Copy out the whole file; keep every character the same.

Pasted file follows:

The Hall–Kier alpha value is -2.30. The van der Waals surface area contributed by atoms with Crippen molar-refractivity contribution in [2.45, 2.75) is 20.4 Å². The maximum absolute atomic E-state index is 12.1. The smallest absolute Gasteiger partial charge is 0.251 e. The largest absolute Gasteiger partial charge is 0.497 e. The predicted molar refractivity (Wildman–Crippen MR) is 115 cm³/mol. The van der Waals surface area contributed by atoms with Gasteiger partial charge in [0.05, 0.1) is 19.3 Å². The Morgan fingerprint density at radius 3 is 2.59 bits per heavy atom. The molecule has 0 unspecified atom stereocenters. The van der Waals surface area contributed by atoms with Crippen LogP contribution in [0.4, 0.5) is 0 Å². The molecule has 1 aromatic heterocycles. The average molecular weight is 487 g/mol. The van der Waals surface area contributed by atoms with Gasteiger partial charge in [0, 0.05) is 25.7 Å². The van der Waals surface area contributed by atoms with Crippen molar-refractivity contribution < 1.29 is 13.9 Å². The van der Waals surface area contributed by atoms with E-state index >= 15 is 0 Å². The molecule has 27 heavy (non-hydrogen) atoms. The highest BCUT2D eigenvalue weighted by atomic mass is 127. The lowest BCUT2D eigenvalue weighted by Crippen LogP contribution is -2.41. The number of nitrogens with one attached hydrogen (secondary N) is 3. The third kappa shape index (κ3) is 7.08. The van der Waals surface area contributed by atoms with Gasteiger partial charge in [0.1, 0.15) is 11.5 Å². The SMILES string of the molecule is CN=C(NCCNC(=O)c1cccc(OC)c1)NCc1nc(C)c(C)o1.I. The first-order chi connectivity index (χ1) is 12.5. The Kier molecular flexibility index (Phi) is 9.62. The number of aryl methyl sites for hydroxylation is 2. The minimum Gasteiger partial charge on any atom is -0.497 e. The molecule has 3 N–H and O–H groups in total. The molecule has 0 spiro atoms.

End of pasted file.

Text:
The Hall–Kier alpha value is -2.30. The van der Waals surface area contributed by atoms with Crippen molar-refractivity contribution in [2.45, 2.75) is 20.4 Å². The maximum absolute atomic E-state index is 12.1. The smallest absolute Gasteiger partial charge is 0.251 e. The largest absolute Gasteiger partial charge is 0.497 e. The predicted molar refractivity (Wildman–Crippen MR) is 115 cm³/mol. The van der Waals surface area contributed by atoms with Gasteiger partial charge in [0.05, 0.1) is 19.3 Å². The Morgan fingerprint density at radius 3 is 2.59 bits per heavy atom. The molecule has 0 unspecified atom stereocenters. The van der Waals surface area contributed by atoms with Crippen LogP contribution in [0.4, 0.5) is 0 Å². The molecule has 1 aromatic heterocycles. The average molecular weight is 487 g/mol. The van der Waals surface area contributed by atoms with Gasteiger partial charge in [0, 0.05) is 25.7 Å². The van der Waals surface area contributed by atoms with Crippen molar-refractivity contribution < 1.29 is 13.9 Å². The van der Waals surface area contributed by atoms with E-state index >= 15 is 0 Å². The molecule has 27 heavy (non-hydrogen) atoms. The highest BCUT2D eigenvalue weighted by atomic mass is 127. The lowest BCUT2D eigenvalue weighted by Crippen LogP contribution is -2.41. The number of nitrogens with one attached hydrogen (secondary N) is 3. The third kappa shape index (κ3) is 7.08. The van der Waals surface area contributed by atoms with Gasteiger partial charge in [0.1, 0.15) is 11.5 Å². The SMILES string of the molecule is CN=C(NCCNC(=O)c1cccc(OC)c1)NCc1nc(C)c(C)o1.I. The first-order chi connectivity index (χ1) is 12.5. The Kier molecular flexibility index (Phi) is 9.62. The number of aryl methyl sites for hydroxylation is 2. The minimum Gasteiger partial charge on any atom is -0.497 e. The molecule has 3 N–H and O–H groups in total. The molecule has 0 spiro atoms.